Structural-Wood-Rot-Blog-Cover

A Case Study: Structural Wood Rot

Stop the Rot completed a structural wood rot repair job last month that reflected many that we had completed in the past; let’s call them the Smiths.
The Smiths live in a four-bedroom home in Malvern that had previously housed the couple and their three kids. Now, as empty-nesters, they’re getting the house ready to sell and have decided to tick off structural wood rot repair from their list.  This is a problem they have been delaying for a couple of years.

The typical wood rot case study

The Smith’s and their four-bedroom home reflects a situation we see time and time again. The Smith’s got busy with life (as we all do) and fixing their structural wood rot got overlooked as a result of higher priorities. The wood rot kept spreading through places the family could and couldn’t see, so when Stop the Rot arrived, they were a few months away from needing to remove that whole section of their house. 

We wanted to unpack this case study to demonstrate why it’s important to get your structural wood rot repaired sooner rather than later.

 

A summary of their structural wood rot: 

  • Repaired wood rot whilst redesigning their structures to prevent another repair in the future
  • Maintained the original design of the home
  • Saved the Smiths from rebuilding, saving them a large cost

Who is the client?

Like so many clients, the Smiths knew they needed their structural wood rot repaired, but prioritised other things to spend their time and money on. They’d been dealing with structural wood rot for years, but other priorities meant they put off getting it fixed. So the structural wood rot spread and a small, $2000 job turned into a massive $10,000 job.

Here’s why:

Their wood rot problems

Wood rot was spreading from the west and south side of the Smith’s home, where 90% of Stop the Rot’s work is done. This is due to the exposure of the harsh setting sun, and the prevailing southerly winds. The Smith’s home had a poor design that allowed for little drainage, which was ultimately the reason that the Smith’s needed a structural wood rot repair.

There were two main parts of the Smiths home that were compromised due to this poor design: the atrium and the fixed frame window.

Firstly we repaired the atrium window.  

While many atriums leak, this one was left for so long with an especially poor design that the wood rot was moving into the structure timber of the home. The window needed to be fixed, but also, needed to be redesigned. The atrium’s rot was the result of three main issues.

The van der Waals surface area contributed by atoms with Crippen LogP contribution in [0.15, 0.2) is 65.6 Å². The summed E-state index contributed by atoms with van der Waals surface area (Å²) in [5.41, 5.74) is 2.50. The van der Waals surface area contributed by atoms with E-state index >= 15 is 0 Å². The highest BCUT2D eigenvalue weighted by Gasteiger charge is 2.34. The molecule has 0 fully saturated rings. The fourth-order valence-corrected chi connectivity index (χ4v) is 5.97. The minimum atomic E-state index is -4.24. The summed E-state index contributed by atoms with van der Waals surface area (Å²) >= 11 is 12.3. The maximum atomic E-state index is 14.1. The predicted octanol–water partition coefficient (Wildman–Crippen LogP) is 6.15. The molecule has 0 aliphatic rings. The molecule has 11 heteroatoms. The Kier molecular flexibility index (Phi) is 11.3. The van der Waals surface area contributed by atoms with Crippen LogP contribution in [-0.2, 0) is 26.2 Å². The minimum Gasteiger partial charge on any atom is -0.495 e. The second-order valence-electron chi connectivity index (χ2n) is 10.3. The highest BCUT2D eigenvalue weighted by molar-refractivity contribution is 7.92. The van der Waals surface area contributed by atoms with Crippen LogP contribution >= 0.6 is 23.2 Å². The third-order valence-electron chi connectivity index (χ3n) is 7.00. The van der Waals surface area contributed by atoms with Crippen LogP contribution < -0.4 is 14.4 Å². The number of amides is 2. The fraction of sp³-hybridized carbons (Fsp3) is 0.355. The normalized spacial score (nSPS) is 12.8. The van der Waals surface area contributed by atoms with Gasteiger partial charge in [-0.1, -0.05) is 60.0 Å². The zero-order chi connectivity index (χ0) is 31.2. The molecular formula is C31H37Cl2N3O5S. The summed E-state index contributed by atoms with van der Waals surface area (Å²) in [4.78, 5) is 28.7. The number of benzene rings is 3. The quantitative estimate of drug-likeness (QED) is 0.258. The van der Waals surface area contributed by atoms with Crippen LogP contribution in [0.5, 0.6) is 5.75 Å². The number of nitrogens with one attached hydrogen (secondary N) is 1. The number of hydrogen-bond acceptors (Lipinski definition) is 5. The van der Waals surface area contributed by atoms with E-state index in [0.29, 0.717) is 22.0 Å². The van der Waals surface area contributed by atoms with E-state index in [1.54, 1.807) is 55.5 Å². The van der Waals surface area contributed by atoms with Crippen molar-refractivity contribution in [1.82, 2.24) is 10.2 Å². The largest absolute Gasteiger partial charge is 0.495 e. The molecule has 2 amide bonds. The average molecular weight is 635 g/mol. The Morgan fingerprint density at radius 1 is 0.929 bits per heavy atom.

1. The Smiths atrium sat on a flat sill and a deck has been built buting up to the sill.  This had compromised the water flow off the sill meaning rainwater was now hitting the sill and pooling. All that water gradually soaked into the timber, leaving the window frame and structural timbers in need of structural wood rot repair.  
  2. The atrium’s batons were leaking. Water was running down the inside of the windows, rotting the internal structural timbers inside the house. This caused their internal sill, floorboards and other structural timber inside their home to rot.
  3. The lack of paint and general maintenance (like most of us are guilty of). The reason 90% of Stop the Rot’s jobs happen on western side of the home is because that strong afternoon setting sun fades and blisters the paint away. Paint is impervious to moisture, so once the paint is compromised, so is your protection to wood rot. 

Our focus then shifted to the fixed frame window. It looked a little like these windows. 

Structural-wood-rot-repair-fixed-window

This was a different type of issue but required just as much structural wood rot repair.  When the house was built, the transom (horizontal timber between two windows) was sloped to ensure water would run away from the home. Then, the Smiths installed an external awning. The awning was installed slightly proud of the transom, and thus pooled the rainwater allowing it to seep into the structure. When Stop the Rot got to the Smiths home, the top of the window frame was essentially ‘mulch’ and needed intensive structural wood rot repair.

The next steps in restoring their windows

Once we identified the problems; this is what the next steps were.

  1. Strip back rotten timbers
  2. We don’t know how far through the rot is, so we strip back the timber until we find unaffected timber.
  3. We establish the source/cause of the rot
  4. We plan the strategy/process
  5. We joint the new timbers measured and prepared in our warehouse to the structurally strong timber remained in the window, and complete the job
  6. Hold a sign off meeting

Discover our unique 9 step process

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explains how we restore your windows back to their original condition!

If they left it longer...

If the Smiths had left this a year or two longer, the deck would have rotted, the integrity of their home would have been compromised and potentially the glass could have fallen out or the entire wall of their home could have required rebuilding.

With a couple of other frames, this job costs the Smiths $8,500. If they had called us 2 years ago when they first noticed the problem, it would have cost $2,000, but if they had left it 2 more years, it could have cost upwards of $100,000.

Don’t leave your wood rot, it won’t fix itself.

Contact us here to get a no-obligation quote. Stop The Rot is cheaper than pulling down a part of your house.

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